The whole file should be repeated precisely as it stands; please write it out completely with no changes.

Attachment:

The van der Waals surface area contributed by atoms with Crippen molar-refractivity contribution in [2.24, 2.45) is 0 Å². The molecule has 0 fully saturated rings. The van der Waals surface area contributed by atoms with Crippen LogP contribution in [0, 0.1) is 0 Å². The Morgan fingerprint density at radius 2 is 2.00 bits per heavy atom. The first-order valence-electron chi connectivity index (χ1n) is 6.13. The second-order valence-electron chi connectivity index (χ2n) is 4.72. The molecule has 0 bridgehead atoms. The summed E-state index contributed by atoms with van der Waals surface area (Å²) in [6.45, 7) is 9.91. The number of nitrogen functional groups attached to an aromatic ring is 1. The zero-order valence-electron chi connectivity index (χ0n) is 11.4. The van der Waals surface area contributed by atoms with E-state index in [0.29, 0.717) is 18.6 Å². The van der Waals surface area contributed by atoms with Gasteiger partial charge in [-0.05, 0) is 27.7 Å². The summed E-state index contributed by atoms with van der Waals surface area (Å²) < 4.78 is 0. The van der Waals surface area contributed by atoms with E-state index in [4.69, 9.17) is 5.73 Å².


The van der Waals surface area contributed by atoms with Crippen molar-refractivity contribution in [2.24, 2.45) is 0 Å². The molecule has 0 fully saturated rings. The van der Waals surface area contributed by atoms with Crippen LogP contribution in [0, 0.1) is 0 Å². The Morgan fingerprint density at radius 2 is 2.00 bits per heavy atom. The first-order valence-electron chi connectivity index (χ1n) is 6.13. The second-order valence-electron chi connectivity index (χ2n) is 4.72. The molecule has 0 bridgehead atoms. The summed E-state index contributed by atoms with van der Waals surface area (Å²) in [6.45, 7) is 9.91. The number of nitrogen functional groups attached to an aromatic ring is 1. The zero-order valence-electron chi connectivity index (χ0n) is 11.4. The van der Waals surface area contributed by atoms with E-state index in [0.29, 0.717) is 18.6 Å². The van der Waals surface area contributed by atoms with Gasteiger partial charge in [-0.05, 0) is 27.7 Å². The summed E-state index contributed by atoms with van der Waals surface area (Å²) < 4.78 is 0. The van der Waals surface area contributed by atoms with E-state index in [4.69, 9.17) is 5.73 Å².